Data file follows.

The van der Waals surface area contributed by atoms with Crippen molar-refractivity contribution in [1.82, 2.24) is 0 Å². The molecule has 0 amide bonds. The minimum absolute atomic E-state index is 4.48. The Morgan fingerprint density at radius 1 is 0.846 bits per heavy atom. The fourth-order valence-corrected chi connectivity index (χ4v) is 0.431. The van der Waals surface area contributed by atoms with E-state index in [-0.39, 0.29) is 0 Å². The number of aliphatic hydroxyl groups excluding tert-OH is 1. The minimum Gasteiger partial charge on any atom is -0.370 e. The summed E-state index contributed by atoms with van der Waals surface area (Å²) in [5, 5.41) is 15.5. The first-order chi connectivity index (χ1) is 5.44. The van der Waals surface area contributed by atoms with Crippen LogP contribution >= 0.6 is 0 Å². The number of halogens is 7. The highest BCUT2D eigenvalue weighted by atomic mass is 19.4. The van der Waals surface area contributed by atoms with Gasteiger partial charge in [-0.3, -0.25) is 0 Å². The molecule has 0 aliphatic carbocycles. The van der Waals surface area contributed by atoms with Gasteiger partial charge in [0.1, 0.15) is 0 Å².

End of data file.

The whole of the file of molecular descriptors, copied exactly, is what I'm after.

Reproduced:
The van der Waals surface area contributed by atoms with Crippen molar-refractivity contribution in [1.82, 2.24) is 0 Å². The molecule has 0 amide bonds. The minimum absolute atomic E-state index is 4.48. The Morgan fingerprint density at radius 1 is 0.846 bits per heavy atom. The fourth-order valence-corrected chi connectivity index (χ4v) is 0.431. The van der Waals surface area contributed by atoms with E-state index in [-0.39, 0.29) is 0 Å². The number of aliphatic hydroxyl groups excluding tert-OH is 1. The minimum Gasteiger partial charge on any atom is -0.370 e. The summed E-state index contributed by atoms with van der Waals surface area (Å²) in [5, 5.41) is 15.5. The first-order chi connectivity index (χ1) is 5.44. The van der Waals surface area contributed by atoms with Crippen LogP contribution >= 0.6 is 0 Å². The number of halogens is 7. The highest BCUT2D eigenvalue weighted by atomic mass is 19.4. The van der Waals surface area contributed by atoms with Gasteiger partial charge in [-0.3, -0.25) is 0 Å². The molecule has 0 aliphatic carbocycles. The van der Waals surface area contributed by atoms with Gasteiger partial charge in [0.1, 0.15) is 0 Å².